- Portfolio assessment increases student choice, encourages continuous effort rather than concentrated work on high-stakes assessments; and allows for more lecturer and peer feedback.
- The project team also began developing a ‘vanilla’ version of the e-portfolio assessment guidelines that can be used by other teachers at UCL, which Dr Fergus Green is currently finalising. This resource will increase the options for staff looking for alternatives to essay-based assessments in the context of advances in AI (e.g., Chat-GPT).
Example 4: Doing something fun while tackling something important: making 'distribution machines' while furthering dialogue about the eugenics legacy at UCL (IOE)
- The project kicked off with an engaging offline event that aimed to impart knowledge and stimulate discourse among the student community. In this event, the team elaborately introduced the foundational concepts of eugenics.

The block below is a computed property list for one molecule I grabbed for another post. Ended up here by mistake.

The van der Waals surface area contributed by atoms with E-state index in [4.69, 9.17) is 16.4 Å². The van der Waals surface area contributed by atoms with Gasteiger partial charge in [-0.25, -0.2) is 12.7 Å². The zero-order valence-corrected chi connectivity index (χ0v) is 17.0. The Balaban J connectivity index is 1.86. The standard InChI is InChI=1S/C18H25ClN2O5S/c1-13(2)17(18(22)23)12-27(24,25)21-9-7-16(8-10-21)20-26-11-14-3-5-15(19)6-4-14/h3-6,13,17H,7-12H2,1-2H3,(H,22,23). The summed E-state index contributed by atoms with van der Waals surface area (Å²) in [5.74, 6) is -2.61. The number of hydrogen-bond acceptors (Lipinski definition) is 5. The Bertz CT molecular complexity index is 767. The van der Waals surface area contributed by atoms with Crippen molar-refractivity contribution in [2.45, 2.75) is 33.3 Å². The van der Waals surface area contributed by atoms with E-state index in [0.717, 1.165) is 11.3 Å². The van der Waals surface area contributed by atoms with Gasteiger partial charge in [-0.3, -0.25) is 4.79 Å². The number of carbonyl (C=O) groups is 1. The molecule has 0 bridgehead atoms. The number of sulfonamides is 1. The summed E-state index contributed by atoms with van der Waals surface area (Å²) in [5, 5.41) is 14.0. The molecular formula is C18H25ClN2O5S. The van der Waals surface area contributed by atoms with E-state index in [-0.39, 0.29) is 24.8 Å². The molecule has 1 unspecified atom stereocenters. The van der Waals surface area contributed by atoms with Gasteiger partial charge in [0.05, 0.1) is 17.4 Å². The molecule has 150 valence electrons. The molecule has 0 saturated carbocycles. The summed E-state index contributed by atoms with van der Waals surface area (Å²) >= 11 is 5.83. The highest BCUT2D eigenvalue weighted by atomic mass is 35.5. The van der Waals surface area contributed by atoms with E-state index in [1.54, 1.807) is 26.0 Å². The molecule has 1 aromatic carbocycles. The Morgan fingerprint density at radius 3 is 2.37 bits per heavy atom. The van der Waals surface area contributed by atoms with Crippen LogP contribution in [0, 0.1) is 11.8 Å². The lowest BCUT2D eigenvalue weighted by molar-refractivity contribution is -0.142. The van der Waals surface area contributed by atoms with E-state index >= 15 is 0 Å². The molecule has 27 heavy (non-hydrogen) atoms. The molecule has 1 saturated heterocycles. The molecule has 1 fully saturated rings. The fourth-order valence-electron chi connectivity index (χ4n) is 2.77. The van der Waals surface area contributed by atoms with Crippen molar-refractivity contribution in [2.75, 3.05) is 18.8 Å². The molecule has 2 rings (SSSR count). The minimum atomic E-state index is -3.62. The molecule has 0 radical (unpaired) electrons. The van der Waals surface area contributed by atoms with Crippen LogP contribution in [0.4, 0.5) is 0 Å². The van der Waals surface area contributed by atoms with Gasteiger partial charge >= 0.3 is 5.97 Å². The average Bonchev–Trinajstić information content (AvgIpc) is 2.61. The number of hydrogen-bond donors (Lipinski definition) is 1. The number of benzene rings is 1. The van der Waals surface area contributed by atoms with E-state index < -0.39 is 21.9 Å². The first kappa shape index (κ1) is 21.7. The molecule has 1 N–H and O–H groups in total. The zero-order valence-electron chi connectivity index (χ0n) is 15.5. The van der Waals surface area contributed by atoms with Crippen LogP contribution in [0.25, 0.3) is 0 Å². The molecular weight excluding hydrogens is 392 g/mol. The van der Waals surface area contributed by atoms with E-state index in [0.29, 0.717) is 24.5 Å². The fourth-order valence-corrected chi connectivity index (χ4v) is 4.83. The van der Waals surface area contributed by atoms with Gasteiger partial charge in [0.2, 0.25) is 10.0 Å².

- In the second phase of our project, the team ventured into creating a ‘distribution machine.’ This was an inventive aspect of the project where they put their knowledge into practical application. Although the term ‘distribution machine’ may sound abstract, it essentially represented a tool designed to facilitate and simulate various aspects of eugenics. Through this creation, participants could gain a hands-on experience, enabling them to connect theoretical concepts with real-world applications.
- The educational aspect of the project likely increased awareness and knowledge about eugenics among the students who participated. This could empower them with the information needed to form their own opinions and engage in informed discussions regarding the subject.
- Moreover, by presenting the historical context and the ethical considerations of eugenics, the project may stimulate critical thinking among the participants. The students might start to critically analyze not just eugenics, but other scientific theories and practices as well, considering the ethical implications and historical context.